Wednesday, September 19, 2012

Interview with Rosemary Mosco of Bird and Moon Comics

Artists and scientists have something of an uneasy alliance.  Both pursuits find kinship in being frequently maligned by the public for their high-mindedness, but true bonds are hindered by the openness and aloofness that characterize artists, and the density and seriousness that characterize scientists.  To use a completely random an unnecessary analogy, they're like Jackie Chan and Chris Tucker in Rush Hour: perceived opposites forced to join up to compete against larger foes.

Anyway, into this fray comes a peacemaker: Rosemary Mosco.  Rosemary is an artist and she's also a science communicator, someone who, in her words, works to connect people to science through creative communication projects.  Very cool.

Rosemary's comics - which are collected at Bird and Moon -  bridge the gap between biology and art with joy.  She does for biology what XKCD does for math and Hark! A Vagrant does for history: pull out the humorous voice from a field not known for expressing itself with much gusto.  Rosemary agreed to answer a few questions for me about her comics and the gaps between science and art.  (By the way, her brand new "Birding Is My Favorite Video Game" piece is my favorite of all things.)

Did your passions for science and art develop at the same time?  Did you ever feel that you had to choose between the two?

I think I've always been into both science and art. As a kid I liked to learn science facts and then tell them to people (my parents were really patient!). Drawing was just another way to share these facts, and I could do it in a way that made people laugh at the same time.

As I got older, I definitely felt like I had to choose between science and art. When I was starting college I asked my advisor if I could major in both of them, and he looked at me funny and said "Absolutely not". I've always tried to squeeze space for both of them into my schedule, which can be tough at times, but it's always rewarding.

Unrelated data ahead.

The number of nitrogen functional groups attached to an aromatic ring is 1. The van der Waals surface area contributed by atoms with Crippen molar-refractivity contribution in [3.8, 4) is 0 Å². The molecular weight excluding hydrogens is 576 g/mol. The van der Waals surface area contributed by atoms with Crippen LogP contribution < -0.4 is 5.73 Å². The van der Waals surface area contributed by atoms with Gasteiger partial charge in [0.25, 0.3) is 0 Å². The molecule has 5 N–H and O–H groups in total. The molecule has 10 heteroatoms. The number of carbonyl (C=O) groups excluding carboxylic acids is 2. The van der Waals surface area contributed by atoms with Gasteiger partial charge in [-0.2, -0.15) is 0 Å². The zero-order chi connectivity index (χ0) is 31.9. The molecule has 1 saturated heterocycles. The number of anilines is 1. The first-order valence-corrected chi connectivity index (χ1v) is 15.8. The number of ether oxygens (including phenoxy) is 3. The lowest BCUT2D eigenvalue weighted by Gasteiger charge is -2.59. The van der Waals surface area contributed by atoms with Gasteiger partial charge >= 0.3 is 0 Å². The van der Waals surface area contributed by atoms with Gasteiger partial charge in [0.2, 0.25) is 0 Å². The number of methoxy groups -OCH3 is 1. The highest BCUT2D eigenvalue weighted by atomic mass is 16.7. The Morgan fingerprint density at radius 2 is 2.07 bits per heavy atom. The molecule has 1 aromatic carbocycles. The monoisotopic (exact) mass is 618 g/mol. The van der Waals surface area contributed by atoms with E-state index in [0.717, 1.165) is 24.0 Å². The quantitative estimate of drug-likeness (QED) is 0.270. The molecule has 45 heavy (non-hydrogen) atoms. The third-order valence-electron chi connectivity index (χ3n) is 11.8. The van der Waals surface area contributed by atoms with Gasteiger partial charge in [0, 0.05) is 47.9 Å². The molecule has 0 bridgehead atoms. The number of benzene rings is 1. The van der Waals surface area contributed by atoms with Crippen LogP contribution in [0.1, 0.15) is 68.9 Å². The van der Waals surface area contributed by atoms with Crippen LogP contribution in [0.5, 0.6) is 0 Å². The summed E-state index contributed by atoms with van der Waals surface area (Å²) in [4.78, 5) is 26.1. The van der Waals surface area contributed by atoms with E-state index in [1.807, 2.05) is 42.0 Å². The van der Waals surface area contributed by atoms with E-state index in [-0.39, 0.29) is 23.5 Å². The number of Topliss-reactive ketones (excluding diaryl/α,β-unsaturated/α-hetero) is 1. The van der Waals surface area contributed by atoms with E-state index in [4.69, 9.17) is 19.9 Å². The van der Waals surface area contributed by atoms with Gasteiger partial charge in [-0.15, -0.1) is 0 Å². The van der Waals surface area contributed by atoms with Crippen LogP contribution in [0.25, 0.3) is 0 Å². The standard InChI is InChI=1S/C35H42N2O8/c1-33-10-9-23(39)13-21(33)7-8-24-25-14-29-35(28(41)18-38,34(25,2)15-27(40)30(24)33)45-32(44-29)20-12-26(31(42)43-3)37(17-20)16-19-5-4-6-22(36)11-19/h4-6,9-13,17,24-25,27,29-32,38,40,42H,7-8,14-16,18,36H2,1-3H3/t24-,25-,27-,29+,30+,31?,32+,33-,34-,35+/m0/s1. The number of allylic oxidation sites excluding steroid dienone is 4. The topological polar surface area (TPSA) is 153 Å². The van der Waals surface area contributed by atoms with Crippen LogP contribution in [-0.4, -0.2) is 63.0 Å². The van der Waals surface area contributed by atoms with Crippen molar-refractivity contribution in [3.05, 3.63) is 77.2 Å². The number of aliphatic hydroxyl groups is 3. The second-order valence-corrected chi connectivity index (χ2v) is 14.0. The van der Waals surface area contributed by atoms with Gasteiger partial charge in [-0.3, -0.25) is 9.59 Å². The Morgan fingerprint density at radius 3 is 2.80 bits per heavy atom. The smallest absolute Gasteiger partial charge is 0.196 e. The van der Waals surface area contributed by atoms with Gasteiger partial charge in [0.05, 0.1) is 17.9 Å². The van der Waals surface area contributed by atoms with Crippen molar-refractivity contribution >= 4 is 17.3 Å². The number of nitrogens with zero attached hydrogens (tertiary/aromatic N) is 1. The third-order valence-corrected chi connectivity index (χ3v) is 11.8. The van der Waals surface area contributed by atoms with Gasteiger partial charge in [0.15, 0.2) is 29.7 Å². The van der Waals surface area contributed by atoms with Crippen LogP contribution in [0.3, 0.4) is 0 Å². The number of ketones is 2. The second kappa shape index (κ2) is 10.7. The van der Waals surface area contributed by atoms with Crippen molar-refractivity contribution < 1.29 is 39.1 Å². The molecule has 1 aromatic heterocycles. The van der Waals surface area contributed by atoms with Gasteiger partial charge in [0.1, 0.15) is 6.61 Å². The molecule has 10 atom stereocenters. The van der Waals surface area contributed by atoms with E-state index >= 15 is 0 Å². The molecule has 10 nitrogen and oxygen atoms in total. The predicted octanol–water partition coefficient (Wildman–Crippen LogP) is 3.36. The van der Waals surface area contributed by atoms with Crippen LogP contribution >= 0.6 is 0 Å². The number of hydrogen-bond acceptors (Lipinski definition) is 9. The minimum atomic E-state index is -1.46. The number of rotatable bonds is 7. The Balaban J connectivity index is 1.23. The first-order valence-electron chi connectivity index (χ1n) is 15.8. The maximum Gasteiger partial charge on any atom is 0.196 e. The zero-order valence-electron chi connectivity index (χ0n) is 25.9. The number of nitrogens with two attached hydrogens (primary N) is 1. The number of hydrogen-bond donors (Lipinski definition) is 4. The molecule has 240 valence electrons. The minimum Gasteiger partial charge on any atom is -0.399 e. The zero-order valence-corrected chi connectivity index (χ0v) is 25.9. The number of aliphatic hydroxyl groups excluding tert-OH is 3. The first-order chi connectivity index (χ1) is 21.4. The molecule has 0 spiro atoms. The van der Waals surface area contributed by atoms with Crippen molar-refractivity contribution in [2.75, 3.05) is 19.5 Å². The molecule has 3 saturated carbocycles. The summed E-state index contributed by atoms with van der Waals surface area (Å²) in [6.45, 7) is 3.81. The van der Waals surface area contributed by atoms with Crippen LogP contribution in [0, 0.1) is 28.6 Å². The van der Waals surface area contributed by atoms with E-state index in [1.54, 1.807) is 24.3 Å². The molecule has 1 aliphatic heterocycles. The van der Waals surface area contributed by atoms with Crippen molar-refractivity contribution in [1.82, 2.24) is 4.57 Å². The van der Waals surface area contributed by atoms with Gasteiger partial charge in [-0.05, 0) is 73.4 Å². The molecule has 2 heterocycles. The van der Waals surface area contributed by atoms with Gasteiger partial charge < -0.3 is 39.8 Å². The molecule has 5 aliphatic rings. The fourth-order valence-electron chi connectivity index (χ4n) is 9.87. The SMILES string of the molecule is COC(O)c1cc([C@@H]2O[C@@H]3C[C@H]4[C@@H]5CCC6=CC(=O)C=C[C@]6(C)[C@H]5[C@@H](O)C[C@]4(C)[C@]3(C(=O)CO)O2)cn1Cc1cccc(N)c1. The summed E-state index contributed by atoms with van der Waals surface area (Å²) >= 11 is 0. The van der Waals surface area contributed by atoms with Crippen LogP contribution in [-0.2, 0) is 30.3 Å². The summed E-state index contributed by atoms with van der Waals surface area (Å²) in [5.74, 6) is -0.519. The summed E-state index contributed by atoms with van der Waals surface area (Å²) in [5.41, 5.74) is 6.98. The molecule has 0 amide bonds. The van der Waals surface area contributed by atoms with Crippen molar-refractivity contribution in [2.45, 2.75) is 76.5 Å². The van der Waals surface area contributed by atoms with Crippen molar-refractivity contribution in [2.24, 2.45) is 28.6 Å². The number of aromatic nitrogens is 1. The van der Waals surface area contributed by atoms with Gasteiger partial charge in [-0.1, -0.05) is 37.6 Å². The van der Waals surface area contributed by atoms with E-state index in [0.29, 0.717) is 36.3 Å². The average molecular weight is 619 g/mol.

Thursday, September 13, 2012

Defining East Coast Pelagic Borders

I think most of us agree that if something's worth doing, it's worth doing right.  And that goes for listing.  Listers, and in this case state listers on this East Coast of the United States, have to operate by a set of rules in order for two people's lists to mean anything in relation to each other: the bird must have been alive; it must have been wild; and, most importantly, it must have been seen in the state.

However, when it comes to pelagic borders, the rules aren't so clear.  Determining a state's offshore border is not nearly as easy as it is on land.  Yet, these pelagic birds count just as much for a state's list as any other.

A recent exchange on the ABA Birding News - Seabird News List about defining East Coast pelagic borders has inspired me to try to put the different theories in one place.  Quite frankly, it's amazing to me that there isn't a nationally-accepted set of offshore boundaries.  I suppose the explanations are simple enough, however: it's more difficult for the average birder to determine his or her position at sea (until recent advantages with smartphones, etc., that is), and, more importantly, the fact that states want as much pelagic space as they can get.